“Teens are used to going to their parents on some level for answers and parents are used to having those answers, or at least having some control over those answers… You can do what you think is everything right and have a great GPA, but maybe not get into the college you really want,” says Dr. Kristin Bachman PhD, a clinical psychologist who helps college-bound teenagers and their parents navigate the uncertainty of college decisions.
As colleges release their admissions decision for the 2021-2022 school year, we delve into:
- The necessary skills to deal with the uncertainty of college decisions
- Why teens of divorced parents have to work a little harder
- How anyone can practice managing the lack of control over college decisions, even without a therapist
As we enter a new phase with Covid with schools and activities reopening and people getting vaccinated, what challenges are teenagers facing?
Anxiety because now they are actually having to transition back into those activities they had before — sometimes they’re in person, sometimes they’re not — but the makeup of the activities are different, so it’s having to reintegrate, and that’s tough. They haven’t had to do that in a long time. And so there’s that dynamic to it. It’s both depression and anxiety and not really knowing what it’s going look like moving forward.
You often work with parents of teens. What have you been helping the parents with?
Parents are very frustrated and in a similar situation as their teens, which makes it really difficult. Normally, developmentally, we’re not going through the same things at the same time, so parents feel like they have a lot more control over the situation. They feel like they can kind of dictate maybe what their kids do and don’t do and what activities they do and all that kind of stuff.
Now it makes it a lot more difficult because parents don’t have the answers. Parents don’t know when they’re going to go back. Parents don’t know when the activities are going to start. Parents don’t know if they’re even going to have a graduation or a dance or any of those things. So that makes it super tough, because teens are used to going to their parents on some level for answers, and now they can’t, and parents are used to having those answers, or at least having some control over those answers.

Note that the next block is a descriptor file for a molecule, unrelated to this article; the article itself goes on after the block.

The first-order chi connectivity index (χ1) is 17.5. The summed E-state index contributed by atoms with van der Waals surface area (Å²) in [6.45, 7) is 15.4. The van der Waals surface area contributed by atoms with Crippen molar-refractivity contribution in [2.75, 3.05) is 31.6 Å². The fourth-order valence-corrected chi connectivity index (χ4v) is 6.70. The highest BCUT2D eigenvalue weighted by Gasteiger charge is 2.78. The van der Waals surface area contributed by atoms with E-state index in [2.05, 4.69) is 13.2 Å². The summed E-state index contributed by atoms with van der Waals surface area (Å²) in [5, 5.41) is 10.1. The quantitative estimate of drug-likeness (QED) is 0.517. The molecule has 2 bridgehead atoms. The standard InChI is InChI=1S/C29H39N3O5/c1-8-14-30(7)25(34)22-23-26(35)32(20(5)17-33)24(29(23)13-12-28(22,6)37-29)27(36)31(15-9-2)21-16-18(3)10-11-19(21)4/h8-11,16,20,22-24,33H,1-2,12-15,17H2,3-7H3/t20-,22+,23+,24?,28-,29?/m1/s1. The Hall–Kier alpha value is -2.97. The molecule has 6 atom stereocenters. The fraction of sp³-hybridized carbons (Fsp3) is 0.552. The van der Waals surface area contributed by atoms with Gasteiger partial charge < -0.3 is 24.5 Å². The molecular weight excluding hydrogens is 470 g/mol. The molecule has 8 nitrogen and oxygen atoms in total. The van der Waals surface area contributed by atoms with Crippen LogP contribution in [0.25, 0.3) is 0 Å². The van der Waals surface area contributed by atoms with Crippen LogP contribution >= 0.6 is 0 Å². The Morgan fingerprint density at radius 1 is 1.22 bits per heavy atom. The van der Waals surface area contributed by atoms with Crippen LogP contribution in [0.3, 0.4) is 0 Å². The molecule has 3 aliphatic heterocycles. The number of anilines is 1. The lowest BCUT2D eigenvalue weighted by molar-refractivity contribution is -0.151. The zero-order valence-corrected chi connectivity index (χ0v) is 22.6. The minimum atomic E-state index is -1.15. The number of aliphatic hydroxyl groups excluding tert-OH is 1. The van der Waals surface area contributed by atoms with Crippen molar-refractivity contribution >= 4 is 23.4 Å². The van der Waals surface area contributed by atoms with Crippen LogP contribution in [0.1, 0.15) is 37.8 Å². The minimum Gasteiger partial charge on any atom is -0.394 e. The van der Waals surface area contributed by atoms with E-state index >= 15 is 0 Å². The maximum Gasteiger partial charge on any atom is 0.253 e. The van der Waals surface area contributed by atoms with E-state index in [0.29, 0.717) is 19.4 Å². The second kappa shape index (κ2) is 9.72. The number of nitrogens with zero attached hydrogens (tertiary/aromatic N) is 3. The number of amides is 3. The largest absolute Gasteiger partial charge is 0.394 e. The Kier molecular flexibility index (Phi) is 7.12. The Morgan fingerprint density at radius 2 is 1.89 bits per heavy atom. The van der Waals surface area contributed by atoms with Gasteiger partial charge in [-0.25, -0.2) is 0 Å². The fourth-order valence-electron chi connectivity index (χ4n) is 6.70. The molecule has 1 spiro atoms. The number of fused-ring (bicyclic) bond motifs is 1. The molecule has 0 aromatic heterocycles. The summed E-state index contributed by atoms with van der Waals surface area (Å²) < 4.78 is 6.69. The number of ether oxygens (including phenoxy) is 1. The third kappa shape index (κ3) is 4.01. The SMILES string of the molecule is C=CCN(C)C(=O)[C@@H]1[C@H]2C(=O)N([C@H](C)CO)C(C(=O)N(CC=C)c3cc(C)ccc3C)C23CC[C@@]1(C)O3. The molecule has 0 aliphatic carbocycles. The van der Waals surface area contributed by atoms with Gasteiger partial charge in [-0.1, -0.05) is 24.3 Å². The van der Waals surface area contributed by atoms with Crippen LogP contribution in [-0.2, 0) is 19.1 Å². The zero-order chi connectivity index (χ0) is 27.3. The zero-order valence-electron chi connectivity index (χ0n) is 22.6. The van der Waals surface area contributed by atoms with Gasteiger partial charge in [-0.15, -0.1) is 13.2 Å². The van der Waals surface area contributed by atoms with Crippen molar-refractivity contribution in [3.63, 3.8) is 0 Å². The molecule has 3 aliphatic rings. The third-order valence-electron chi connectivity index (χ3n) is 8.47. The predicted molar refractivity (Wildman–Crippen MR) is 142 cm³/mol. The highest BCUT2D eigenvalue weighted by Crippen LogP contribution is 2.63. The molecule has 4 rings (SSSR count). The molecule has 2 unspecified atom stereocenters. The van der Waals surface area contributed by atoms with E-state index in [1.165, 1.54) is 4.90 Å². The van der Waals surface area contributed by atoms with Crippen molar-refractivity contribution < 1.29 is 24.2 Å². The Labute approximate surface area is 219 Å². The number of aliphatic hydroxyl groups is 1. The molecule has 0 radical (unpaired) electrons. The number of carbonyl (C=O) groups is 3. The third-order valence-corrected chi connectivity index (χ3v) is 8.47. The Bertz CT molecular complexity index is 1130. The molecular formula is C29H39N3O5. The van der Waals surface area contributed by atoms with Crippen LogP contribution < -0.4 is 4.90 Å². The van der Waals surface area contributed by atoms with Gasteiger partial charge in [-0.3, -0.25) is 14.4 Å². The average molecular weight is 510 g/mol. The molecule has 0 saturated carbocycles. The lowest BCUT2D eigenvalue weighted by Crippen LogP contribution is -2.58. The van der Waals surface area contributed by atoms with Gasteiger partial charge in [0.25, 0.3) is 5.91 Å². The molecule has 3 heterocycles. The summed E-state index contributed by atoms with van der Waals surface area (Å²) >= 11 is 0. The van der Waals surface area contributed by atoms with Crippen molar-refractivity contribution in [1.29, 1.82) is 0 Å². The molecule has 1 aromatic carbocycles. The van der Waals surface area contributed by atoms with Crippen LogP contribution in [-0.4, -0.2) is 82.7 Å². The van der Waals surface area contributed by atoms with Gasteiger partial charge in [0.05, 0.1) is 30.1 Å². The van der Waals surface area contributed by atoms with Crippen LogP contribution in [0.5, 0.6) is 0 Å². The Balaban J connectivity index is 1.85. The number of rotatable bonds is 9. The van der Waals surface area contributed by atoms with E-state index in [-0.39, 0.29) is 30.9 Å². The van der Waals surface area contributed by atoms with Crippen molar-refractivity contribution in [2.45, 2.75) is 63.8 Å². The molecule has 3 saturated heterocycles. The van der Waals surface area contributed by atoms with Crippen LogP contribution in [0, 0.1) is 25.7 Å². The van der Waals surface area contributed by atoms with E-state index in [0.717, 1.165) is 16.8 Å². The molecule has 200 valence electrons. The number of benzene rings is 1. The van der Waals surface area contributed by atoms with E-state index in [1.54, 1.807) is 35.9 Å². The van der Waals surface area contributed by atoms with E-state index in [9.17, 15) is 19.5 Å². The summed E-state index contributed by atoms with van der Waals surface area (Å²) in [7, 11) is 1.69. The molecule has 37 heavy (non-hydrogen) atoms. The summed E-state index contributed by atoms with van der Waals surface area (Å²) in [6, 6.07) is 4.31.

What are the skills or perspectives that you’re teaching these teenagers and parents to manage uncertainty?
For anxiety, for example, we know that it comes from being in situations where we don’t perceive we have the amount of control we would want. We call it “fighting it with logic.” In this situation, what’s the worst-case scenario? The worst-case scenario is “Okay, maybe I won’t be able to have a regular high school graduation.” Yeah, that’s a real bummer, but what’s the big picture of that?
The other thing is zoning in to try to isolate or identify things in my life that I do have control over. “On some level, I have control over my schedule. I can choose to get up and maybe get a workout in before I go to school, or I can choose to do a certain activity, or I can choose to devote time and hang out and do FaceTime with my friends.” Trying to build in pockets of control where they feel like they do have some things that are kind of under their control or are in their schedule can also be helpful, because it makes them feel like it’s not 100% out of their control.